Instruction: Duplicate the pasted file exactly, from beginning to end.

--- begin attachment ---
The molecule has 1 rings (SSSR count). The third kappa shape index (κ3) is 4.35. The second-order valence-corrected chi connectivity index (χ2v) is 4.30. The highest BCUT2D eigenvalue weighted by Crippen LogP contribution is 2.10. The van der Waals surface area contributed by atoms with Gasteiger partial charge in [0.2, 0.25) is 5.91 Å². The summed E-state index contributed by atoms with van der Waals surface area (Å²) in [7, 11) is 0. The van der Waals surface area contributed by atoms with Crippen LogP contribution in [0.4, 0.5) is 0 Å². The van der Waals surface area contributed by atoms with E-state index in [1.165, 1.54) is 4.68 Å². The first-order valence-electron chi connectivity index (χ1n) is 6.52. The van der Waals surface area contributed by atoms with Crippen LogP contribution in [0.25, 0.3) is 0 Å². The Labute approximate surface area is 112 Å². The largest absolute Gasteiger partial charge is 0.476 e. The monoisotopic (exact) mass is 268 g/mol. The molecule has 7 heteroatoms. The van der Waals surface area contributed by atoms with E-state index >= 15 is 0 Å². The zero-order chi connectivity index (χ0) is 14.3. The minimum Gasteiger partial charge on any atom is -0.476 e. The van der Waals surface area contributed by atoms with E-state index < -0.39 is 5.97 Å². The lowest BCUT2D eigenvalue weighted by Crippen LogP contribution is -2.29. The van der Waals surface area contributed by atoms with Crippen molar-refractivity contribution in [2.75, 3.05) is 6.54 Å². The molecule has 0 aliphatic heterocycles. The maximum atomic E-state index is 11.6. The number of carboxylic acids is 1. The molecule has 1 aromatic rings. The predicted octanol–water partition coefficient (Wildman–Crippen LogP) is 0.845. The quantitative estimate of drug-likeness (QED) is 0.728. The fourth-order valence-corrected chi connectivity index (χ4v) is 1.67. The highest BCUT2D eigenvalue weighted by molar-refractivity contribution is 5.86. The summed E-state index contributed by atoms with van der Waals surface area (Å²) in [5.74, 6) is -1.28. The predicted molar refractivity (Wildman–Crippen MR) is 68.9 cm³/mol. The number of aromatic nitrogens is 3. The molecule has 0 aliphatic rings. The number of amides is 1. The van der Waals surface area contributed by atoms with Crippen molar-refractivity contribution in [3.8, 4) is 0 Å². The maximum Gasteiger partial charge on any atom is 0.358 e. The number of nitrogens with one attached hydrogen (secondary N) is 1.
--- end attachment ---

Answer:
The molecule has 1 rings (SSSR count). The third kappa shape index (κ3) is 4.35. The second-order valence-corrected chi connectivity index (χ2v) is 4.30. The highest BCUT2D eigenvalue weighted by Crippen LogP contribution is 2.10. The van der Waals surface area contributed by atoms with Gasteiger partial charge in [0.2, 0.25) is 5.91 Å². The summed E-state index contributed by atoms with van der Waals surface area (Å²) in [7, 11) is 0. The van der Waals surface area contributed by atoms with Crippen LogP contribution in [0.4, 0.5) is 0 Å². The van der Waals surface area contributed by atoms with E-state index in [1.165, 1.54) is 4.68 Å². The first-order valence-electron chi connectivity index (χ1n) is 6.52. The van der Waals surface area contributed by atoms with Crippen LogP contribution in [0.25, 0.3) is 0 Å². The Labute approximate surface area is 112 Å². The largest absolute Gasteiger partial charge is 0.476 e. The monoisotopic (exact) mass is 268 g/mol. The molecule has 7 heteroatoms. The van der Waals surface area contributed by atoms with E-state index >= 15 is 0 Å². The zero-order chi connectivity index (χ0) is 14.3. The minimum Gasteiger partial charge on any atom is -0.476 e. The van der Waals surface area contributed by atoms with E-state index < -0.39 is 5.97 Å². The lowest BCUT2D eigenvalue weighted by Crippen LogP contribution is -2.29. The van der Waals surface area contributed by atoms with Crippen molar-refractivity contribution in [2.75, 3.05) is 6.54 Å². The molecule has 0 aliphatic heterocycles. The maximum atomic E-state index is 11.6. The number of carboxylic acids is 1. The molecule has 1 aromatic rings. The predicted octanol–water partition coefficient (Wildman–Crippen LogP) is 0.845. The quantitative estimate of drug-likeness (QED) is 0.728. The fourth-order valence-corrected chi connectivity index (χ4v) is 1.67. The highest BCUT2D eigenvalue weighted by molar-refractivity contribution is 5.86. The summed E-state index contributed by atoms with van der Waals surface area (Å²) in [5.74, 6) is -1.28. The predicted molar refractivity (Wildman–Crippen MR) is 68.9 cm³/mol. The number of aromatic nitrogens is 3. The molecule has 0 aliphatic rings. The number of amides is 1. The van der Waals surface area contributed by atoms with Crippen molar-refractivity contribution in [3.8, 4) is 0 Å². The maximum Gasteiger partial charge on any atom is 0.358 e. The number of nitrogens with one attached hydrogen (secondary N) is 1.